Sponsored Post – from TreeFolks
Sure, it’s getting hot out there, but please don’t forget about those new trees you worked hard to plant this fall and winter! The first two years after planting is the most critical time to water your trees, especially during our hot, dry summers. Getting newly planted trees well established early can ensure they’re healthy growth for years to come, making for less maintenance needs and costs in the future. Young trees should be watered once or twice a week during the growing season if there is limited rainfall, with the average 5-gallon tree requiring up to 15-20 gallons of water per week.
When watering your young trees, a slow and steady source such as drip irrigation or a trickling garden hose is best for making sure the water reaches the root ball. Watering trees deeply and less frequently encourages roots to grow deeper into the soil. This is better than providing several light and shallow waterings, which can cause shallow root growth and less drought tolerance in the long run.
Keep in mind that wilting leaves on your tree don’t necessarily signify a need for water, and overwatering can cause wilting as well! The best way to ensure your tree needs water is to put your index finger all the way into the soil above the root ball. If the soil is moist here, a few inches down, you probably don’t need to water just yet. Keep your young trees mulched year-round to help keep the soil cooler in the root zone and to minimize evaporation. Make sure mulch is no deeper than 3”, and is at least 3” away from the tree’s trunk.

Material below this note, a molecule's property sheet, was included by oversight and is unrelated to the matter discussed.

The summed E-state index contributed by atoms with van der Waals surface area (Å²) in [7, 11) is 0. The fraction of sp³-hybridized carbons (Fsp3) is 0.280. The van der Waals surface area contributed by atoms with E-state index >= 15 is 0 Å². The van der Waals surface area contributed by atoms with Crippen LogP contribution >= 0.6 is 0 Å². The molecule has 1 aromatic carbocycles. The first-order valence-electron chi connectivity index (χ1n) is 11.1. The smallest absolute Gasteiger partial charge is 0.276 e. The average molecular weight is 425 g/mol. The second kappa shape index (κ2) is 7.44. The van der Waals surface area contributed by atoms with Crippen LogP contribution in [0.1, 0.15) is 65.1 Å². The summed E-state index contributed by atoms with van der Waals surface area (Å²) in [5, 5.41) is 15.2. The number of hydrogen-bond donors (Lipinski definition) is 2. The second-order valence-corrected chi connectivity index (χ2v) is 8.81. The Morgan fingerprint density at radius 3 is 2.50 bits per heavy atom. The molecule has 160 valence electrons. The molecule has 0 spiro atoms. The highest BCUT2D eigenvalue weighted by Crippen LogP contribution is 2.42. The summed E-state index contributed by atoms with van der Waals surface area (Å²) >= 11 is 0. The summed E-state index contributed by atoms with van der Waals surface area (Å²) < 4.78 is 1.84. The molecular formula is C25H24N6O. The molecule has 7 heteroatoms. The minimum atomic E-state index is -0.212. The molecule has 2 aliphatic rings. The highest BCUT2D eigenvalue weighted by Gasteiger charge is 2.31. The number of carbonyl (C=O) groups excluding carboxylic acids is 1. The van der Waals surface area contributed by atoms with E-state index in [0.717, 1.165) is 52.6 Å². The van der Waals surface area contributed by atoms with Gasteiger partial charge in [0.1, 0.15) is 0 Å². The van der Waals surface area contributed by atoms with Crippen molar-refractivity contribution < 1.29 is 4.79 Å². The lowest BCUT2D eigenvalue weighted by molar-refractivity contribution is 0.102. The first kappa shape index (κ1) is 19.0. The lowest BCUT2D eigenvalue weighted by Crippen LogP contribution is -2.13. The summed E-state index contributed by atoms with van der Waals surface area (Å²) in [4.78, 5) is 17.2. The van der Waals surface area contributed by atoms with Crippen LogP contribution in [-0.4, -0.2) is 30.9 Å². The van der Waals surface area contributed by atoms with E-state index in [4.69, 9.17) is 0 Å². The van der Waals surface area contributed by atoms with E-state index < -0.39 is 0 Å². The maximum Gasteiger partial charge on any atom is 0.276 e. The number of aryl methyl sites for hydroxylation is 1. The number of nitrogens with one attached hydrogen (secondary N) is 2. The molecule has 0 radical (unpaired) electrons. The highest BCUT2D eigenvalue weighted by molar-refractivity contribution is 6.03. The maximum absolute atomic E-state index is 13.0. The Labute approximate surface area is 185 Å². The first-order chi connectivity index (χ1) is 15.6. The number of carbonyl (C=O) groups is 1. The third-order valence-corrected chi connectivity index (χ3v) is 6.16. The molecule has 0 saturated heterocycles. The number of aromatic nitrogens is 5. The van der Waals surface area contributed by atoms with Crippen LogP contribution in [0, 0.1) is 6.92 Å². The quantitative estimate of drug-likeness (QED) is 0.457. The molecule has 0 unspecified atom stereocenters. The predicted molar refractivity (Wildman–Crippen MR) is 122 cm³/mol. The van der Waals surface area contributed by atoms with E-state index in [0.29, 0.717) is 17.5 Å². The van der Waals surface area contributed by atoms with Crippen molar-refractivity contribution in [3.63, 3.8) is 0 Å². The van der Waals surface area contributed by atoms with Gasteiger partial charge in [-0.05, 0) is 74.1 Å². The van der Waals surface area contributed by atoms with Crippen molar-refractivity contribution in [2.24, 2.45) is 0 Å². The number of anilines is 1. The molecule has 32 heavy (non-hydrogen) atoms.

Lastly, make sure you check Austin’s current water restrictions here before watering. These restrictions help our city conserve water by dictating your watering day, as well as the best times of day (morning, evening, or night) to irrigate your trees and landscapes. These restrictions apply only to hose-end sprinklers and automatic irrigation systems. Tree bubblers, drip irrigation, and hand-held hoses are allowed any time.
Thanks for doing your part to nurture your young trees through the summer! Remember, if we take good care of our young trees, they will take care of us for decades into the future!
Please email firstname.lastname@example.org if you need any further information.
Please note – editorials and sponsored posts are written by guest writers to inform and educate the community on a variety of different viewpoints, as well as to share information about local eco-friendly businesses and organizations. However, they do not necessarily reflect the opinions of the Austin EcoNetwork.